According to some sources, a long exposure time and high ISO can also overheat your camera. I don’t think it’s that much of a problem but if it’s a very hot day, I would recommend shooting at lower ISOs and shorter shutter speeds. That’s not to say that this will prevent your camera from overheating, but it may slow the speed at which the overheating occurs. Also, you can supplement the reduction in ISO and shutter speed by using more aperture. If you are new to photography and have only shot on automatic shooting mode up until this point. Don’t worry, on most cameras, you can change your aperture, shutter speed, and ISO by switching into manual mode. This will vary by brand, but once in manual mode, there is a way to set each setting individually without your camera automatically changing the others. In summary, set a lower shutter speed and ISO, compensate with a faster aperture.
In the Sony family of cameras, there is an option called Super SteadyShot. It’s known as image stabilization on a Nikon camera. There is no such option on a Canon camera. So if you have a Canon camera you can skip this step. Essentially, what these options do is reduce motion blur through internal post-processing in the camera. The motion sensors inside the camera detect if your hands shake, then your camera compensates for the expected blur. This is nice when you have a higher shutter speed or videoing as you are susceptible to blur. However, given that we have already reduced our shutter speed in the last step, this is unnecessary for our photos and the option puts an extra strain on our cameras. This extra strain is also a major cause of overheating, so you should keep this option off permanently until you actually need it.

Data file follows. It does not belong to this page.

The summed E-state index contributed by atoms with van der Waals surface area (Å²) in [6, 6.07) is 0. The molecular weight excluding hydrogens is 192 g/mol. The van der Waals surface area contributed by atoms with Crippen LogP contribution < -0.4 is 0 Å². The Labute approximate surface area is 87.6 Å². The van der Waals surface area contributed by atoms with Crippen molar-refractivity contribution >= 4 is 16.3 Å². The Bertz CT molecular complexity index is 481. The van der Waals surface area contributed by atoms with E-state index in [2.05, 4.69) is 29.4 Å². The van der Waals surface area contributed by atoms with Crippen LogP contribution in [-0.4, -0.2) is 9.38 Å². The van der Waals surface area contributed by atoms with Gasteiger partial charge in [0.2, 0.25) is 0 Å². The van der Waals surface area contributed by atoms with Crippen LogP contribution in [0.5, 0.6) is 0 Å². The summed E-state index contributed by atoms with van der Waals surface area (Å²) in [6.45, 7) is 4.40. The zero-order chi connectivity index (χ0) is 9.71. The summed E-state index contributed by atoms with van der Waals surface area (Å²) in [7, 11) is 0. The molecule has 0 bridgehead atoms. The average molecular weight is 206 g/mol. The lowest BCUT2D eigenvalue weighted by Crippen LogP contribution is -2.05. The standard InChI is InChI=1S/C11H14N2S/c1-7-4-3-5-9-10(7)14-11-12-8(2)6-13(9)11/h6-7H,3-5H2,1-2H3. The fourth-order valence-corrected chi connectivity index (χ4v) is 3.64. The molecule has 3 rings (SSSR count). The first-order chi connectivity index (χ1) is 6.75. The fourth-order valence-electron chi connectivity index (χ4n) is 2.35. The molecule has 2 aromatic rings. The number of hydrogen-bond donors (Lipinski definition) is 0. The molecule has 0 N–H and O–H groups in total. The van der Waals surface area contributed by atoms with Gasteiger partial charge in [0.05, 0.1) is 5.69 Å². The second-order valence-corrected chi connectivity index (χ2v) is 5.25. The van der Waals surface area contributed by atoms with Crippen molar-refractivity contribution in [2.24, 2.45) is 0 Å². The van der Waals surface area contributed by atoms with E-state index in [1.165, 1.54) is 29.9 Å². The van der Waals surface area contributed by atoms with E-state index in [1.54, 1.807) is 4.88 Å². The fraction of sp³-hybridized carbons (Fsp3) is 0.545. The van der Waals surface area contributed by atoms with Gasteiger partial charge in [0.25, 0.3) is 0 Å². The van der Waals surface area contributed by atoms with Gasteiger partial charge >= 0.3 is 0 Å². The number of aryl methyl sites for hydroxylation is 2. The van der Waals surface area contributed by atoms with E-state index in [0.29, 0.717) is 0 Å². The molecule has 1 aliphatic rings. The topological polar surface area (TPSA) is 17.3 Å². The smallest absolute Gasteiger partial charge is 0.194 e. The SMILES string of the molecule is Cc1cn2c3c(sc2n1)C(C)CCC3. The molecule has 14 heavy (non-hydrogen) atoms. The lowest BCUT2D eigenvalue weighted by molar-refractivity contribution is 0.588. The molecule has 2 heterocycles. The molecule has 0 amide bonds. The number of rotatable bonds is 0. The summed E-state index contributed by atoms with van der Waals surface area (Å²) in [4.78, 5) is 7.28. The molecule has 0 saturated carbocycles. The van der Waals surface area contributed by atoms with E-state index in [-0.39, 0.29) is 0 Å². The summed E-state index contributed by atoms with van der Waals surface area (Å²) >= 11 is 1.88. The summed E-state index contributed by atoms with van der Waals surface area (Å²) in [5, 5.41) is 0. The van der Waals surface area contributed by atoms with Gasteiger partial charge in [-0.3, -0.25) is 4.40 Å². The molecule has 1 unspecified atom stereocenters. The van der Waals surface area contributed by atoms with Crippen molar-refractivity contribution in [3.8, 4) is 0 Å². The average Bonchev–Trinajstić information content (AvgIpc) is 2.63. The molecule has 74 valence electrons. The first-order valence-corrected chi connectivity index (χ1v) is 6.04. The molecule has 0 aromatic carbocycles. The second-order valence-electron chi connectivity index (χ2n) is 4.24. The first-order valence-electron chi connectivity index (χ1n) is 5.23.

Weak Memory Card or Battery
Sometimes, the case is rooted in a faulty memory card or faulty battery. Each time you get the camera overheating message, check if your battery is the hottest part of your camera, because if so you should get a replacement right away. It’s very unlikely but a faulty battery could start a fire or explosion. So getting a new one will make you safer and fix your overheating problem. An issue with your memory card is not as urgent, if your memory card is slow, it takes longer to load photos onto it, heating it up slightly. You can try a new memory card but this is probably one of the least likely factors when it comes to why your camera is overheating.
Andrew-lazarev.com theorizes that your camera isn’t overheating at all, or it’s overheating on purpose, and they make a pretty good case. The reason Sony would do this is to promote more expensive cameras. On their website, it says that normal cameras aren’t made for nonstop videoing and you must buy a Sony video camera if you want that. However, as mentioned in Andrew Lazarev’s article, objects don’t cool down instantly, and yet if you turn your camera off and on again, the overheating message vanishes for yet another 40 minutes. Also, some of the more expensive cameras have an option deep in the settings called “Do not turn off the camera by overheating.” It does give you a warning about danger, but if the overheating was so urgent that it required your camera to shut down, then they wouldn’t (or at least shouldn’t) have created this option at all.